Matt Bucher, the administrator of wallace-l, the David Foster Wallace listserv, and the publisher of two books on Wallace’s work interviews Steven Cahn, a student of Richard Taylor, a voice in the debate on fatalism, and a coeditor of Fate, Time, and Language.
The interview is part of our special feature, The Philosophy of David Foster Wallace: Context and Conversation.
Matt Bucher: When did you first become aware of Wallace’s thesis?
Steven Cahn: I became aware of Wallace’s paper in 2008, when Maureen Eckert told me about it.
MB: How often do undergraduates produce work that ends up being read by contemporary philosophers, even in—or especially in—an area like modal logic?
SC: Such an occurrence is highly unusual although not unprecedented.
MB: Do you personally believe Wallace’s system was inconclusive in disproving some of “Fatalism’s” presuppositions?
SC: I find it provocative but inconclusive.
MB: How effective do you believe Wallace was at refuting your defense of Taylor’s presuppositions? Did you or Taylor or someone else refute Wallace’s overall argument later?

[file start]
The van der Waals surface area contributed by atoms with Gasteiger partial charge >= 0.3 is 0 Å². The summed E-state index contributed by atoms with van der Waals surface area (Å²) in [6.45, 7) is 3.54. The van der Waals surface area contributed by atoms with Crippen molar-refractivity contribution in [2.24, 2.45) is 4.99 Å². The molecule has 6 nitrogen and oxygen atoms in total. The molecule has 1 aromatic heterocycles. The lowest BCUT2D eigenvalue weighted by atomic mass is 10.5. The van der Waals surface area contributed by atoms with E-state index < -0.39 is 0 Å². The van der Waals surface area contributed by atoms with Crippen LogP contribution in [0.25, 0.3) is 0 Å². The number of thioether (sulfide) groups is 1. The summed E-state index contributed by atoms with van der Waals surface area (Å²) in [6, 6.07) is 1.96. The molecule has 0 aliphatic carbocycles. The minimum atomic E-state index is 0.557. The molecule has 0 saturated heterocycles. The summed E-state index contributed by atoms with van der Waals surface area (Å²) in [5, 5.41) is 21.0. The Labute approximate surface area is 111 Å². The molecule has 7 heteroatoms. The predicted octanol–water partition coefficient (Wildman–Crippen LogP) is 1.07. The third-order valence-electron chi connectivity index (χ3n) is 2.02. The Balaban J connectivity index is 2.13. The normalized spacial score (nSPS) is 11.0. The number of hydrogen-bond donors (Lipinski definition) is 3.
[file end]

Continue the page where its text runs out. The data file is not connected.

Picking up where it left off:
SC: I am not persuaded by Wallace’s attack on Taylor. No one to my knowledge has ever replied to Wallace because his work has not been widely known.
MB: You point out that Taylor was not in fact a fatalist and that his paper was actually a reductio ad absurdum argument against fatalism. Wallace seems to take Taylor’s paper on its face, purely as a logic problem. In your view, was Taylor ultimately effective in pointing up the logical possibility of fatalism or is his viewpoint doomed to being misunderstood?
SC: Taylor’s earlier paper [“The Problem of Future Contingencies,” included as the appendix in Fate, Time, and Language] makes his position clear, but to those who are not familiar with that article the fatalism essay can be misunderstood as a defense of fatalism.
MB: Was Wallace’s conclusion off-base in your view? Had he not been aware of Taylor’s earlier paper, “The Problem of Future Contingencies”?
SC: I consider off-base his conclusion that Taylor should engage in metaphysics, not semantics, because Taylor was a metaphysician, and his views are metaphysical, a point he states explicitly in his earlier paper. I have seen no evidence that Wallace was aware of Taylor’s earlier paper, and Wallace’s teachers do not seem to have alerted Wallace to it.
MB: Wallace’s paper seems both highly specialized and incredibly ambitious. How do you rate it as a work of philosophy?
SC: I consider it the most detailed of all responses to Taylor’s argument, and I believe Wallace’s work is now required reading for any philosopher who undertakes a study of fatalism.